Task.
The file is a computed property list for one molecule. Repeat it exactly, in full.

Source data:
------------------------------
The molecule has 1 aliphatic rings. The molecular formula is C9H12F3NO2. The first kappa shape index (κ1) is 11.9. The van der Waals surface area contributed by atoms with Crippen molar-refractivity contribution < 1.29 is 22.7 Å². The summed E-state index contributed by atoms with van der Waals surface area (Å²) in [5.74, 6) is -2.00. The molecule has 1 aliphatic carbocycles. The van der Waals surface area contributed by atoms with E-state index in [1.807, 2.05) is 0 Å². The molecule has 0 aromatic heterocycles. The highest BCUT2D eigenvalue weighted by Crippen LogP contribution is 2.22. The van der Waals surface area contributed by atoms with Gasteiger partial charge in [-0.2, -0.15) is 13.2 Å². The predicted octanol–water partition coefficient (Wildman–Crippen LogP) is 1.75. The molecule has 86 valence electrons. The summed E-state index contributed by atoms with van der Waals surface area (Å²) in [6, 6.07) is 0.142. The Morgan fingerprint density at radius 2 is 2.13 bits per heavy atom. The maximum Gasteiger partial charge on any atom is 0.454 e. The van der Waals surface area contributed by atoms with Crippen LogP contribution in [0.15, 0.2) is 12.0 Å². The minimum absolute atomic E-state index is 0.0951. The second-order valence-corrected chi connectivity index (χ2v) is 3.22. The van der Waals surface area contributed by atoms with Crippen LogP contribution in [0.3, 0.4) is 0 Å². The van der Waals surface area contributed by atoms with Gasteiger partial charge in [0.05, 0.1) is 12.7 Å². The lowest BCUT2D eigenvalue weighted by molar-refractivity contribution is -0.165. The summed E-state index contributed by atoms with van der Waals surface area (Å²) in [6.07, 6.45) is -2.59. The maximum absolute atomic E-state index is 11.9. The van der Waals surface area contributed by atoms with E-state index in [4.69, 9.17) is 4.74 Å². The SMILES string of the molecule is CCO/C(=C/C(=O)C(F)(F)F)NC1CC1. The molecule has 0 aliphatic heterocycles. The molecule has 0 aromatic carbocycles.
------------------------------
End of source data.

The molecule has 1 aliphatic rings. The molecular formula is C9H12F3NO2. The first kappa shape index (κ1) is 11.9. The van der Waals surface area contributed by atoms with Crippen molar-refractivity contribution < 1.29 is 22.7 Å². The summed E-state index contributed by atoms with van der Waals surface area (Å²) in [5.74, 6) is -2.00. The molecule has 1 aliphatic carbocycles. The van der Waals surface area contributed by atoms with E-state index in [1.807, 2.05) is 0 Å². The molecule has 0 aromatic heterocycles. The highest BCUT2D eigenvalue weighted by Crippen LogP contribution is 2.22. The van der Waals surface area contributed by atoms with Gasteiger partial charge in [-0.2, -0.15) is 13.2 Å². The predicted octanol–water partition coefficient (Wildman–Crippen LogP) is 1.75. The molecule has 86 valence electrons. The summed E-state index contributed by atoms with van der Waals surface area (Å²) in [6, 6.07) is 0.142. The Morgan fingerprint density at radius 2 is 2.13 bits per heavy atom. The maximum Gasteiger partial charge on any atom is 0.454 e. The van der Waals surface area contributed by atoms with Crippen LogP contribution in [0.15, 0.2) is 12.0 Å². The minimum absolute atomic E-state index is 0.0951. The second-order valence-corrected chi connectivity index (χ2v) is 3.22. The van der Waals surface area contributed by atoms with Crippen LogP contribution in [0.3, 0.4) is 0 Å². The van der Waals surface area contributed by atoms with Gasteiger partial charge in [0.05, 0.1) is 12.7 Å². The lowest BCUT2D eigenvalue weighted by molar-refractivity contribution is -0.165. The summed E-state index contributed by atoms with van der Waals surface area (Å²) in [6.07, 6.45) is -2.59. The maximum absolute atomic E-state index is 11.9. The van der Waals surface area contributed by atoms with E-state index in [4.69, 9.17) is 4.74 Å². The SMILES string of the molecule is CCO/C(=C/C(=O)C(F)(F)F)NC1CC1. The molecule has 0 aliphatic heterocycles. The molecule has 0 aromatic carbocycles.